Another technique which I really love and tend to use the most is called retrieval practice. This is the idea that recalling information on your own actually increases memory retention at a significantly quicker rate than techniques which solely promote fluency such as constantly highlighting and rereading your notes. This makes sense as memory retrieval is a low-input high-output activity, while highlighting and rereading notes is a high-input low-output activity. When it comes to an actual midterm or exam, it is often if not always, a low-input high-output situation as you are expected to demonstrate your learning by remembering content. As a result, mimicking this while studying is a smart decision as it will allow you to better gauge how prepared you are and make changes accordingly prior to the evaluation.

Some ways to enforce retrieval practice may be with the help of practice tests, coming up with your own questions, and using flashcards. In fact, one of my favorite ways to engage with retrieval practice is with the use of the Anki flashcards app on my laptop. Using this app has allowed me to significantly improve my performance on midterms and exams. Anki is described as being a “powerful, intelligent” flashcard app which truly makes remembering things easy (Anki, n.d.). In fact, with the use of an integrated algorithm, it incorporates retrieval practice for you by presenting flashcards either more or less frequently depending on how easily you are able to recall the information. For more information on Anki, check out their website!

I also highly suggest the 3x3 rule as it combines both distributed practice and retrieval practice. How it works is that in my first study session, I try to recall content correctly 3 times. Following this, I test myself to see if I can recall the same information correctly within 3 different subsequent study sessions, each spaced one week apart.

PQR4 Method

Lastly, I would like to present the PQR4 method which takes an active approach to learning and consequently improves memorization and understanding of a topic. PQR4 is an acronym designed to help you remember the following steps while studying (10 Effective Study Techniques to Try This Year, 2020):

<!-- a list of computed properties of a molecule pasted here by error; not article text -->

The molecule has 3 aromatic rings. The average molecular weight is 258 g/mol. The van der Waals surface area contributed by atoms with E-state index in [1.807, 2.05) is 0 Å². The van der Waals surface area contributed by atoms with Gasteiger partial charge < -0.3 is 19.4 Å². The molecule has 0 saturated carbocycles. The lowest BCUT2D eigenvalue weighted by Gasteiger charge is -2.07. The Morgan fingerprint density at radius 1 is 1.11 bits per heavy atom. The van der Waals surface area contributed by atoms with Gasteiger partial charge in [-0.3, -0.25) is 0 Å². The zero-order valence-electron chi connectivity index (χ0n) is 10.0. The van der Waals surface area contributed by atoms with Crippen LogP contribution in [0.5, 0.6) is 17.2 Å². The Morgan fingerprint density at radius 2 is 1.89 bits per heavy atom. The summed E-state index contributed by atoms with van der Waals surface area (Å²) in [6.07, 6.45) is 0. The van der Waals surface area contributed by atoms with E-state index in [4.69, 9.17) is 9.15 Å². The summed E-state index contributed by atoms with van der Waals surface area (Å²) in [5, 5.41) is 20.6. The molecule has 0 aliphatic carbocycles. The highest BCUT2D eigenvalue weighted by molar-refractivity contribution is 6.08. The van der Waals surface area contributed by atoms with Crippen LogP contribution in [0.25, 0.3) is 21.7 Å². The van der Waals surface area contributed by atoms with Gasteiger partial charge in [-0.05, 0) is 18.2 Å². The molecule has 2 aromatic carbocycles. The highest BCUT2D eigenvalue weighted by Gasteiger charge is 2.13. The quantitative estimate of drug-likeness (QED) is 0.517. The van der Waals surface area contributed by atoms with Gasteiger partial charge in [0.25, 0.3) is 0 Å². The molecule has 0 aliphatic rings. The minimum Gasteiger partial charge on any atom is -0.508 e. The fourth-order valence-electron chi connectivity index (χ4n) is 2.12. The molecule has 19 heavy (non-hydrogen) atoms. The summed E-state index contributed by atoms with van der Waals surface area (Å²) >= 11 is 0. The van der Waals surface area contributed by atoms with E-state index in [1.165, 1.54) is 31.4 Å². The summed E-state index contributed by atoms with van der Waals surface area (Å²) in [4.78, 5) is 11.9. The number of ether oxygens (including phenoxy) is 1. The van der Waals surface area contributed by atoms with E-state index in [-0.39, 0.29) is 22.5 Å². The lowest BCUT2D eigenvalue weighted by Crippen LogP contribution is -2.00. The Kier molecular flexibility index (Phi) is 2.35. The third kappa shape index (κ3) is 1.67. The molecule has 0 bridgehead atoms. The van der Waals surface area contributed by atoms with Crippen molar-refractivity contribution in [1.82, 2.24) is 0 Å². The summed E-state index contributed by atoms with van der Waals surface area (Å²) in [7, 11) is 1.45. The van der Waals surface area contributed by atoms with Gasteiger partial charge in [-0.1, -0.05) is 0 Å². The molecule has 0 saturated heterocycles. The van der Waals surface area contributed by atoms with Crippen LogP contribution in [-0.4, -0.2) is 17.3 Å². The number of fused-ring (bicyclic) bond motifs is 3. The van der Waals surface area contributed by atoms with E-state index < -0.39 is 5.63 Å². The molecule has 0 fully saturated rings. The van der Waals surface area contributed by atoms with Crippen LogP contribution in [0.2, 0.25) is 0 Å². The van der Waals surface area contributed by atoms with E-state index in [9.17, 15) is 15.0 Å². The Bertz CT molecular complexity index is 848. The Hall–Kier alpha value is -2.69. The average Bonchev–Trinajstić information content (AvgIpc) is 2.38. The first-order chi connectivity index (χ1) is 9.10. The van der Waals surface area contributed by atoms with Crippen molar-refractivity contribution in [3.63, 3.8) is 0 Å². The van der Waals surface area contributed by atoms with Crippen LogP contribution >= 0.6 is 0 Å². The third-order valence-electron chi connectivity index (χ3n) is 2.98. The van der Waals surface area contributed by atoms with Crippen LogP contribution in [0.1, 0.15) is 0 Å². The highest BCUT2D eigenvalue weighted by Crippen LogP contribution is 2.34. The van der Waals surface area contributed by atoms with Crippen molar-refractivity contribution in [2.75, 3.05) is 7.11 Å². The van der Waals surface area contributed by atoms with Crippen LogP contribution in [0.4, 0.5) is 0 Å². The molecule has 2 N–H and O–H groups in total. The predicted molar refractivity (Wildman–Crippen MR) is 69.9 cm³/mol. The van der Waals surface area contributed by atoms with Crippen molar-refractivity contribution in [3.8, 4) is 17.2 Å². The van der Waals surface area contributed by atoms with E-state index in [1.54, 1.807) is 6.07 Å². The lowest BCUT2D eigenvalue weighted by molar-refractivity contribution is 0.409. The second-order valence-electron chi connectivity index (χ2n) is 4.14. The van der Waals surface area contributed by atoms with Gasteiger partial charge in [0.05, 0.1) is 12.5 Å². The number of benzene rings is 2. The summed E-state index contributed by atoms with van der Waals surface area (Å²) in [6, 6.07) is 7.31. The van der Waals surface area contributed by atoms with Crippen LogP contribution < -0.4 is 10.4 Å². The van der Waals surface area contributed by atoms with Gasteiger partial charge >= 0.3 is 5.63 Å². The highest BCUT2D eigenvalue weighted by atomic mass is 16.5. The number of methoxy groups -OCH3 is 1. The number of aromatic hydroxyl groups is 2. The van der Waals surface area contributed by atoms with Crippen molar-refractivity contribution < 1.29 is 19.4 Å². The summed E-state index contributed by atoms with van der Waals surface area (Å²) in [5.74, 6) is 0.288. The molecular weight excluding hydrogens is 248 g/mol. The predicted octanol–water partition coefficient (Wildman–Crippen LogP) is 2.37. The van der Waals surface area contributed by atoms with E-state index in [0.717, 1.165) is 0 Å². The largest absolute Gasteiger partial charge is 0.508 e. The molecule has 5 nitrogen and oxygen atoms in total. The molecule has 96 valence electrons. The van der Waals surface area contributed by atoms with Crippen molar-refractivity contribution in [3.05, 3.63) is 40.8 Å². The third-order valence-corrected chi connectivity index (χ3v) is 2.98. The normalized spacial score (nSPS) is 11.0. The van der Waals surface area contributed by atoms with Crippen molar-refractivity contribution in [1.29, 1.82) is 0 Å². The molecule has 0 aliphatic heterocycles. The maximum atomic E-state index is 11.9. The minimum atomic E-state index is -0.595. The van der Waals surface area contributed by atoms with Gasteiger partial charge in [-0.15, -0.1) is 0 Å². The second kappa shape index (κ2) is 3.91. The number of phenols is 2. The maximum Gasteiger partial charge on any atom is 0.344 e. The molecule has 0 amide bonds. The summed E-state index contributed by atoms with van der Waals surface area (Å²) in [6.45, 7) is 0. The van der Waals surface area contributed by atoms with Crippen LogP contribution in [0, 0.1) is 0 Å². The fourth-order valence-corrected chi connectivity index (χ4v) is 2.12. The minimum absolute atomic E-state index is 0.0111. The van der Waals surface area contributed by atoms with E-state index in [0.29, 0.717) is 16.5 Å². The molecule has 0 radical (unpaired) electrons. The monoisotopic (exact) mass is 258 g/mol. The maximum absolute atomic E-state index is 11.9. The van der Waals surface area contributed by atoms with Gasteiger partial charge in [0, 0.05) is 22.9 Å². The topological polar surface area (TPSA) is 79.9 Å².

1. Preview: before you start reading, skim the material lightly while only paying attention to the headers, subheadings and highlighted texts

  2. Question: engage with the content, ask yourself questions related to the topic such as “what do I already know about this?”

  3. Read: read the info, focusing on one section at a time while trying to actively look for answers to your questions

  4. Reflect: ask yourself if you have been able to answer all of your questions, if not, try to revisit the content until you are able to

  5. Recite: in your own words, try to summarize the information you have just learnt

  6. Review: look over the material one more time and try to answer any remaining questions which are yet to be answered

Wrap Up

While I hope that these methods will be of use to you and will help you succeed during the upcoming wave of midterms, it is important to remember that learning comes in all shapes and sizes. These methods are what I have found to work the best for me, but if you find that these are not your method of preference when it comes to studying, that’s okay!! Learning is a very personal experience and perhaps with some tweaking and revisions, you’ll find what works best for you in no time. Thanks for taking the time to read through this :)

Sources/Photo Credits